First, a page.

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ACE American Insurance Co. v. Fireman's Fund Insurance Co.

California Court of Appeals, Second District, Fourth Division

August 5, 2016

ACE AMERICAN INSURANCE COMPANY, Plaintiff and Appellant,
v.
FIREMAN’S FUND INSURANCE COMPANY, Defendant and Respondent.

         APPEAL from a judgment of the Superior Court of Los Angeles County No.BC559203, Rafael A. Ongkeko, Judge.

          Clyde & Co., David Anthony Gabianelli and Marianne G. May for Plaintiff and Appellant.

          Sheppard Mullin Richter & Hampton, Marc Jeremy Feldman and Peter H. Klee for Defendant and Respondent.

          COLLINS, J.

         INTRODUCTION

         A film industry worker was seriously injured on a film set. His employer had two primary insurance policies with Fireman’s Fund Insurance Company, and an excess insurance policy with Ace American Insurance Company. The injured worker sued, Fireman’s Fund defended the case, and the case eventually settled with the participation of and contributions from both insurers.

         Ace American then sued Fireman’s Fund for equitable subrogation, alleging that the injured worker initially offered to settle his case within the limits of the Fireman’s Fund policies, and that Fireman’s Fund unreasonably rejected those settlement offers. Ace American alleged that as a result, it was required to contribute to the eventual settlement, which exceeded the limits of the Fireman’s Fund policies.

         The question before us is whether Ace American has stated viable causes of action for equitable subrogation and breach of the duty of good faith and fair dealing, or whether the lack of a judgment in the employment injury case bars Ace American’s claims. We find that because Ace American, the excess insurer, alleged it was required to contribute to the settlement of the underlying case due to the primary insurer’s failure to reasonably settle the case within policy limits, the lack of an excess judgment against the insured in the underlying case does not bar an action for equitable subrogation and breach of the duty of good faith and fair dealing.

         Factual and procedural background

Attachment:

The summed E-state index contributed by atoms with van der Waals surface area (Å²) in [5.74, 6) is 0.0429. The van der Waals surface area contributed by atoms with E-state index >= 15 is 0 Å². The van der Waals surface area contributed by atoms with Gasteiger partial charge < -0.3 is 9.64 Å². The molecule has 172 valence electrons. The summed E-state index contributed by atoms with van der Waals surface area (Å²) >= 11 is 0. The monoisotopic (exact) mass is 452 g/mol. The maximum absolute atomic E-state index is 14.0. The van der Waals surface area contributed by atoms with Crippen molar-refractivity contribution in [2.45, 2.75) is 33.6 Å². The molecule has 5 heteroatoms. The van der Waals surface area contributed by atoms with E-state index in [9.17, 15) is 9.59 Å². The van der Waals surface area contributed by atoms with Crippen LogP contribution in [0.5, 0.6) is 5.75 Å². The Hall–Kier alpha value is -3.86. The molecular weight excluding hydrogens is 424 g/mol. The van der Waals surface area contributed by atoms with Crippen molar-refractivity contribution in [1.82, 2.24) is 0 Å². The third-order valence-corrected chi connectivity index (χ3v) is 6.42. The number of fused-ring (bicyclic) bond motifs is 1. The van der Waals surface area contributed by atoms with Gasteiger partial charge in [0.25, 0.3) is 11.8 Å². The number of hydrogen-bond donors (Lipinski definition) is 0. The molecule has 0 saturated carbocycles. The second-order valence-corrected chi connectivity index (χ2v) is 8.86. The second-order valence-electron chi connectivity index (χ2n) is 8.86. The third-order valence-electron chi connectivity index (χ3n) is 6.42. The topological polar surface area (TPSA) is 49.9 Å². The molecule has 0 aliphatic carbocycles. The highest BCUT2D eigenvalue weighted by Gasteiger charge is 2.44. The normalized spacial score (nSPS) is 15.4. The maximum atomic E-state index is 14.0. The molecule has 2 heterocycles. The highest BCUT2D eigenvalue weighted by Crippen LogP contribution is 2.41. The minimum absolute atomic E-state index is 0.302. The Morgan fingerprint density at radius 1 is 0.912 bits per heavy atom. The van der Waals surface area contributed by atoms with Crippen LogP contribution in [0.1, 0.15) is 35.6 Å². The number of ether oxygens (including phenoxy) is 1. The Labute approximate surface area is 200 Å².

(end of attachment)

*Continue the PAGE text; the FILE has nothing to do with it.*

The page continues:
The facts below are taken from Ace American’s complaint and first amended complaint. Because the case is on appeal following a demurrer, we accept the alleged facts as true for the limited purpose of determining whether Ace American has stated a viable cause of action. (Stevenson v. Superior Court (1997) 16 Cal.4th 880, 885.)

         The underlying action

         In July 2010, John Franco was working on a film set when a special effects accident caused him to suffer serious injuries. Franco’s injuries included pelvic crush injuries, a broken hip, fractures to both femurs, crush injuries to both knees, broken tibias and fibulas, broken ribs, a punctured lung, and soft tissue injuries to his face. Franco alleged that the incident left him with permanent nerve pain, an eye injury, urinary and sexual dysfunction, and fear and depression.

         In April 2011, Franco and his wife sued Warner Brothers Entertainment, Inc. and related entities for damages and loss of consortium. Fireman’s Fund provided the Warner Brothers entities a primary insurance policy with a $2 million limit, and an umbrella insurance policy with a $3 million limit. Ace American provided the Warner Brothers entities an excess insurance policy with a $50 million limit.

         Fireman’s Fund defended the Warner Brothers entities in the Francos’ lawsuit. In April and May 2012, the Francos made settlement demands within the limits of the Fireman’s Fund policies. According to Ace American’s complaints, the demands were reasonable and supported by substantial evidence, but Fireman’s Fund “failed and/or refused to pay those demands within [the insurance policies’] limits.” In October 2012, the Francos settled their lawsuit “for an amount substantially in excess” of the limits of the Fireman’s Fund policies. According to Ace American, Fireman’s Fund “consented to the settlement and contributed to it”, and Ace American contributed the amounts in excess of the Fireman’s Fund policies’ limits. Following the settlement, the case was dismissed with prejudice.

         This action